The United States Supreme Court unanimously ruled this morning that police may not search the cellphones of criminal suspects upon arrest without a separate warrant. This ruling is a huge boost for individual privacy rights advocates.

Some of the decision is excerpted below, and we will update this post with analysis throughout the day.

By a 9-0 vote, the justices said smart phones and other electronic devices were not in the same category as wallets, briefcases, and vehicles — all currently subject to limited initial examination by law enforcement. Generally such searches are permitted if there is “probable cause” that a crime has been committed, to ensure officers’ safety and prevent destruction of evidence.

Chief Justice John Roberts wrote the opinion in Riley v. California and Justice Antonin Scalia agreed with the majority but wrote a concurring opinion.

In the ruling Roberts strongly cited the Fourth Amendment’s protection of an individual rights and the advances of technology that the cellphone represents.

We cannot deny that our decision today will have an impact on the ability of law enforcement to combat crime. Cell phones have become important tools in facilitating coordination and communication among members of criminal enterprises, and can provide valuable incriminating information about dangerous criminals. Privacy comes at a cost.

Our cases have recognized that the Fourth Amendment was the founding generation’s response to the reviled “general warrants” and “writs of assistance” of the colonial era, which allowed British officers to rummage through homes in an unrestrained search for evidence of criminal activity. Opposition to such searches was in fact one of the driving forces behind the Revolution itself. In 1761, the patriot James Otis delivered a speech in Boston denouncing the use of writs of assistance. A young John Adams was there, and he would later write that “[e]very man of a crowded audience appeared to me to go away, as I did, ready to take arms against writs of assistance.” According to Adams, Otis’s speech was “the first scene of the first act of opposition to the arbitrary claims of Great Britain. Then and there the child Independence was born.”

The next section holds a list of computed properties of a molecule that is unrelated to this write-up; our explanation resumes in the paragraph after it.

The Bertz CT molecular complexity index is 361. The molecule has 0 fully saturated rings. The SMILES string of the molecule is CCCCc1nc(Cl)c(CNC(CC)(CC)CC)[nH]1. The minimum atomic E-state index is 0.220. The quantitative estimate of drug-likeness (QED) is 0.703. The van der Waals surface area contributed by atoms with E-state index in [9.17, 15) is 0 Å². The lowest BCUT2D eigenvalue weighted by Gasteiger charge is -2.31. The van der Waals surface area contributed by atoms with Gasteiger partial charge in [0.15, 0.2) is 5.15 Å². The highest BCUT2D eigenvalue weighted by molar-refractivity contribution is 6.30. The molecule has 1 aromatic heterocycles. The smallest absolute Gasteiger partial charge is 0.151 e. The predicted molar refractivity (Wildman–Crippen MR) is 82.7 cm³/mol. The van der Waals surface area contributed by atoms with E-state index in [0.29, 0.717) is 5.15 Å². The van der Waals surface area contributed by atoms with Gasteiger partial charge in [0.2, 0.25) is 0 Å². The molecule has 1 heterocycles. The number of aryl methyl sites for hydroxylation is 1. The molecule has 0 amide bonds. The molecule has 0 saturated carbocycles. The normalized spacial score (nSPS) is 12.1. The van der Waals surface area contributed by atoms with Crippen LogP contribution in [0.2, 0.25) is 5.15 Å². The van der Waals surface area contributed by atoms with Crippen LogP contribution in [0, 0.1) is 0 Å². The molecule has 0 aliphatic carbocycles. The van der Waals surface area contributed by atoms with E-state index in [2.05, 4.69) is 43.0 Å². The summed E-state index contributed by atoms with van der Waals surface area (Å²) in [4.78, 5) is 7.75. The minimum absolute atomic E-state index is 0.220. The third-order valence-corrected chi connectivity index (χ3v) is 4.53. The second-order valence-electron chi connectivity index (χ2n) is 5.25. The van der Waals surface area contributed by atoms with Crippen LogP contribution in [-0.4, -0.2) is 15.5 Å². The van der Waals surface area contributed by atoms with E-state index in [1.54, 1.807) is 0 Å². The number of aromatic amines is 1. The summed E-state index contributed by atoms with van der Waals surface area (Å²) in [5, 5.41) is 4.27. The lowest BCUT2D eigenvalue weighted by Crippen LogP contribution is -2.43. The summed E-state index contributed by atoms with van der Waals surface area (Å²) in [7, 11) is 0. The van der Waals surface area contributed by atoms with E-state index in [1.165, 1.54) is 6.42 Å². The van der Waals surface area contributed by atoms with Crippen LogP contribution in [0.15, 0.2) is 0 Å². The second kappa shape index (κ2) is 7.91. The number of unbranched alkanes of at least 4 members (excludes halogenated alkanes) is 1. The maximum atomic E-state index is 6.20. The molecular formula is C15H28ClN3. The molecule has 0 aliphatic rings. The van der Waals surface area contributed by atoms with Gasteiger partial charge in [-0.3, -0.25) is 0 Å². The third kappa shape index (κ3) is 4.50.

Modern cell phones are not just another technological convenience. With all they contain and all they may reveal, they hold for many Americans “the privacies of life,” Boyd, supra, at 630. The fact that technology now allows an individual to carry such information in his hand does not make the information any less worthy of the protection for which the Founders fought. Our answer to the question of what police must do before searching a cell phone seized incident to an arrest is accordingly simple— get a warrant.

Interestingly, the Riley opinion goes into great detail about how our modern technology, specifically cellphones, have centralized most all of a person’s life’s information on a cellphone. The Court noted that even after a warrant, the government having one’s cellphone its still because even more information can be discovered later including saved passwords, bank account information, etc.


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